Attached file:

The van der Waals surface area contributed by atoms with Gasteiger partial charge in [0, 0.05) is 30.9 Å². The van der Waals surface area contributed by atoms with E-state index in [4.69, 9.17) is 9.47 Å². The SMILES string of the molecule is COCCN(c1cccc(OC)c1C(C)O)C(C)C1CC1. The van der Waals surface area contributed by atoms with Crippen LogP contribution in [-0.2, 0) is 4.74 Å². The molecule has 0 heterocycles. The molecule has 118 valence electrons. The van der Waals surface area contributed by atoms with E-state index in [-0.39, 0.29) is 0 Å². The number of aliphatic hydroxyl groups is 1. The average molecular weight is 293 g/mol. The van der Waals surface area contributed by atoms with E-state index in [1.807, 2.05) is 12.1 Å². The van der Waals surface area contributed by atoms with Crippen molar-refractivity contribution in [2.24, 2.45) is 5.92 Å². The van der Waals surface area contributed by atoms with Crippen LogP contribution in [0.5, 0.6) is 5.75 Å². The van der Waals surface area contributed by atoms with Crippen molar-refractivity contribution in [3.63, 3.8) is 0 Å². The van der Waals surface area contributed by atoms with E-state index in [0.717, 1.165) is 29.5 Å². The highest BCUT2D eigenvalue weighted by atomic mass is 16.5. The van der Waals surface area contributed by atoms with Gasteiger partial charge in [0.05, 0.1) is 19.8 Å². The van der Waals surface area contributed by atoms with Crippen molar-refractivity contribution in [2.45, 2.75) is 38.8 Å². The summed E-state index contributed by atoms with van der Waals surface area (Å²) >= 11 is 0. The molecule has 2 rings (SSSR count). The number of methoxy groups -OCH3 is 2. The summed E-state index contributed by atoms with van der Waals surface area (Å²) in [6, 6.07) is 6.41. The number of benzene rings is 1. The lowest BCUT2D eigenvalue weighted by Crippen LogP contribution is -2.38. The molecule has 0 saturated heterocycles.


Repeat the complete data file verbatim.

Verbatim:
The van der Waals surface area contributed by atoms with Gasteiger partial charge in [0, 0.05) is 30.9 Å². The van der Waals surface area contributed by atoms with E-state index in [4.69, 9.17) is 9.47 Å². The SMILES string of the molecule is COCCN(c1cccc(OC)c1C(C)O)C(C)C1CC1. The van der Waals surface area contributed by atoms with Crippen LogP contribution in [-0.2, 0) is 4.74 Å². The molecule has 0 heterocycles. The molecule has 118 valence electrons. The van der Waals surface area contributed by atoms with E-state index in [-0.39, 0.29) is 0 Å². The number of aliphatic hydroxyl groups is 1. The average molecular weight is 293 g/mol. The van der Waals surface area contributed by atoms with E-state index in [1.807, 2.05) is 12.1 Å². The van der Waals surface area contributed by atoms with Crippen molar-refractivity contribution in [2.24, 2.45) is 5.92 Å². The van der Waals surface area contributed by atoms with Crippen LogP contribution in [0.5, 0.6) is 5.75 Å². The van der Waals surface area contributed by atoms with Crippen molar-refractivity contribution in [3.63, 3.8) is 0 Å². The van der Waals surface area contributed by atoms with E-state index in [0.717, 1.165) is 29.5 Å². The highest BCUT2D eigenvalue weighted by atomic mass is 16.5. The van der Waals surface area contributed by atoms with Gasteiger partial charge in [0.05, 0.1) is 19.8 Å². The van der Waals surface area contributed by atoms with Crippen molar-refractivity contribution in [2.45, 2.75) is 38.8 Å². The summed E-state index contributed by atoms with van der Waals surface area (Å²) >= 11 is 0. The molecule has 2 rings (SSSR count). The number of methoxy groups -OCH3 is 2. The summed E-state index contributed by atoms with van der Waals surface area (Å²) in [6, 6.07) is 6.41. The number of benzene rings is 1. The lowest BCUT2D eigenvalue weighted by Crippen LogP contribution is -2.38. The molecule has 0 saturated heterocycles.